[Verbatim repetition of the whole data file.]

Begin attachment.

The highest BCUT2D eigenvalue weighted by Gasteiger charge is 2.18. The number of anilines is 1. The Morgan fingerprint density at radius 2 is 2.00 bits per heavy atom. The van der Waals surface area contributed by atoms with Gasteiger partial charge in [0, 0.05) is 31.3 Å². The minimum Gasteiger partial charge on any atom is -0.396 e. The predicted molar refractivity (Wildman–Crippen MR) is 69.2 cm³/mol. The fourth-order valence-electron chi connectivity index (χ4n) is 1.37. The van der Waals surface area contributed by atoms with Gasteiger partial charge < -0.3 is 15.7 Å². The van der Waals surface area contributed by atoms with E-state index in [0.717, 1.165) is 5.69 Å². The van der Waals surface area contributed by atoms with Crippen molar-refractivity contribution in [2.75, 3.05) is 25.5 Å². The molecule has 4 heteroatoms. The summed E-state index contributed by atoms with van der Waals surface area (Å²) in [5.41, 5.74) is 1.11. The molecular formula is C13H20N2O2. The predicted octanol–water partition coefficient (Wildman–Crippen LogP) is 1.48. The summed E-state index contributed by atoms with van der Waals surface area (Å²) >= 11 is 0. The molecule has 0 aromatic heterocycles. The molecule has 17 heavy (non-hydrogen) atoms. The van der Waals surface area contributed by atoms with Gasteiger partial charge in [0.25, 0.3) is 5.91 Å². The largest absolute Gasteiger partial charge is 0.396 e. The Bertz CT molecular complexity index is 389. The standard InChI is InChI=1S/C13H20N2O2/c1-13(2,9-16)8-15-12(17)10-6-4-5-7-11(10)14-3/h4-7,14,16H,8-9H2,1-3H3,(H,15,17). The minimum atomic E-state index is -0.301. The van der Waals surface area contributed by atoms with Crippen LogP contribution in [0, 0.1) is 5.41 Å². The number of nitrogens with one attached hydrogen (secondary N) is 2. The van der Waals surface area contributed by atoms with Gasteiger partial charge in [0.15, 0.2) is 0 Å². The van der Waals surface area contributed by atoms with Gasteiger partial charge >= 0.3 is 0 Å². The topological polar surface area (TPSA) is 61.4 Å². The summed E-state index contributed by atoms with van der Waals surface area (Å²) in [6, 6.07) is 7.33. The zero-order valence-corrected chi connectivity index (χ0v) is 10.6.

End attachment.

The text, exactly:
The highest BCUT2D eigenvalue weighted by Gasteiger charge is 2.18. The number of anilines is 1. The Morgan fingerprint density at radius 2 is 2.00 bits per heavy atom. The van der Waals surface area contributed by atoms with Gasteiger partial charge in [0, 0.05) is 31.3 Å². The minimum Gasteiger partial charge on any atom is -0.396 e. The predicted molar refractivity (Wildman–Crippen MR) is 69.2 cm³/mol. The fourth-order valence-electron chi connectivity index (χ4n) is 1.37. The van der Waals surface area contributed by atoms with Gasteiger partial charge < -0.3 is 15.7 Å². The van der Waals surface area contributed by atoms with E-state index in [0.717, 1.165) is 5.69 Å². The van der Waals surface area contributed by atoms with Crippen molar-refractivity contribution in [2.75, 3.05) is 25.5 Å². The molecule has 4 heteroatoms. The summed E-state index contributed by atoms with van der Waals surface area (Å²) in [5.41, 5.74) is 1.11. The molecular formula is C13H20N2O2. The predicted octanol–water partition coefficient (Wildman–Crippen LogP) is 1.48. The summed E-state index contributed by atoms with van der Waals surface area (Å²) >= 11 is 0. The molecule has 0 aromatic heterocycles. The molecule has 17 heavy (non-hydrogen) atoms. The van der Waals surface area contributed by atoms with Gasteiger partial charge in [0.25, 0.3) is 5.91 Å². The largest absolute Gasteiger partial charge is 0.396 e. The Bertz CT molecular complexity index is 389. The standard InChI is InChI=1S/C13H20N2O2/c1-13(2,9-16)8-15-12(17)10-6-4-5-7-11(10)14-3/h4-7,14,16H,8-9H2,1-3H3,(H,15,17). The minimum atomic E-state index is -0.301. The van der Waals surface area contributed by atoms with Crippen LogP contribution in [0, 0.1) is 5.41 Å². The number of nitrogens with one attached hydrogen (secondary N) is 2. The van der Waals surface area contributed by atoms with Gasteiger partial charge in [0.15, 0.2) is 0 Å². The van der Waals surface area contributed by atoms with Gasteiger partial charge >= 0.3 is 0 Å². The topological polar surface area (TPSA) is 61.4 Å². The summed E-state index contributed by atoms with van der Waals surface area (Å²) in [6, 6.07) is 7.33. The zero-order valence-corrected chi connectivity index (χ0v) is 10.6.